Meaning: Hill of Ross
The Down Survey: The Down Survey of Ireland carried out by William Petty an English scientist in 1655 and 1656 is the first ever detailed land survey on a national scale anywhere in the world. The Down Survey is a cadastral survey of Ireland and was so called simply by its topographic details being all laid down by admeasurement on maps. The survey sought to define legal property boundaries and measure all the land to be forfeited by the Catholic Irish in order to facilitate its redistribution to merchant adventurers and English officers and soldiers in Oliver Cromwell’s army. It was to repay them and the many English politicians and adventurers who had funded Cromwell’s military campaign in Ireland.
The Down Survey name for the townland of Rosshill was Rosse. In 1641 (pre-Cromwell) the owner(s) were Moyler McShane McWilliam Shoy (catholic). In 1670 (post Cromwell) it was in protestant ownership of John Brown a protestant. Rosse is in the half barony of Rosse, in the parish of Rosse and is in County Galway. There were four acres of profitable land, and this amount was forfeited.
O’Donovan’s Field Name Books 1838: O’ Donovan describes Rosshill as a central townland on the east side of the parish. It is bounded on the north by Lough Mask, on the west by Lough Mask and the townland of Kilbeg Lower, to the south by Clonbur and on the east by Lough Mask. Ross Hill is in the Civil Parish of Cong, in the Barony of Ross and is in Co. Galway.
O’Donovan provides us with several variant forms of spelling for the townland; Ross – hill, CnocRuis, Rosshill (Boundary Surveyors Sketch Map), Rosshill (County Map), Rosshill (Rev. Michael Heraty, P.P.), Rosshill (Local), Rosshill (Meresman), Rosshill (Co. Cess Collector) and Rosshill, (Tithe Ledger).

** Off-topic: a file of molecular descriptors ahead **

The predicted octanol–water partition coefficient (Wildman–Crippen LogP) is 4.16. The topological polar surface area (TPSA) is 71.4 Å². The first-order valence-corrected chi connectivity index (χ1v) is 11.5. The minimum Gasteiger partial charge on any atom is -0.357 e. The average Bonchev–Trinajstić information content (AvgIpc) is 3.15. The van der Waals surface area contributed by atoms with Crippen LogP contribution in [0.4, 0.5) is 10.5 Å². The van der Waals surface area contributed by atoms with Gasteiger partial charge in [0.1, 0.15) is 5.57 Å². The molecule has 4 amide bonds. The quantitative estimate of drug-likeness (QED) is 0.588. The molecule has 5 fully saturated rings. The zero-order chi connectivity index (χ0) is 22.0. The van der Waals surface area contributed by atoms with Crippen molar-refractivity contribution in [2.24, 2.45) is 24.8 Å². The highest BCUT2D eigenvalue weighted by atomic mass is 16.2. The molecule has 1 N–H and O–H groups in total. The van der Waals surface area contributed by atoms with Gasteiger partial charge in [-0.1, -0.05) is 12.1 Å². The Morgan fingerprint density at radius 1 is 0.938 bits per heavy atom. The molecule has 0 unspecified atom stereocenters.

According to O’Donovan’s Field Name Books 1838, the proprietor was the Earl of Leitrim and Charlemont (a member of the Clement and Caulfield family). All were in the proprietor’s possession and the agent was Mr. James Fair of Fairhill. The soil is described as good pasture having some plantations. The Co.Cess of 12½d was paid per acre for 46 acres. O’Donovan states that an antiquities ruin of an old abbey with burying ground attached exist in the townland. There are also ruins of a house in which a Clergyman of the Established Church used to officiate when this place belonged to Mr. Birmingham, as there was no other suitable house for that purpose. It is called Gurthnahoglisha.
Griffith’s Valuation 1850: According to Griffith’s Valuation 1850 Rosshill (Ordnance Survey Sheet 27) had an area of 139 acres, 1 rood and 39 perches. The land value at the time was £51 and 6 shillings.
The Earls of Leitrim and Charlemont were the owners. The land had two divisions: Plot 1 and Plot 2 AB.
Plot 1: Anthony Coyne leased 131 acres, 2 roods and 32 perches of land. His total annual valuation of rateable property was £47, and this rent was payable to the Earls of Leitrim and Charlemont
Plot 2 AB: The Earls held 7 acres, 3 roods and 7 perches of plantation land in fee that had a total annual valuation of £3 and 15 shillings.
No online census for the townland of Rosshill.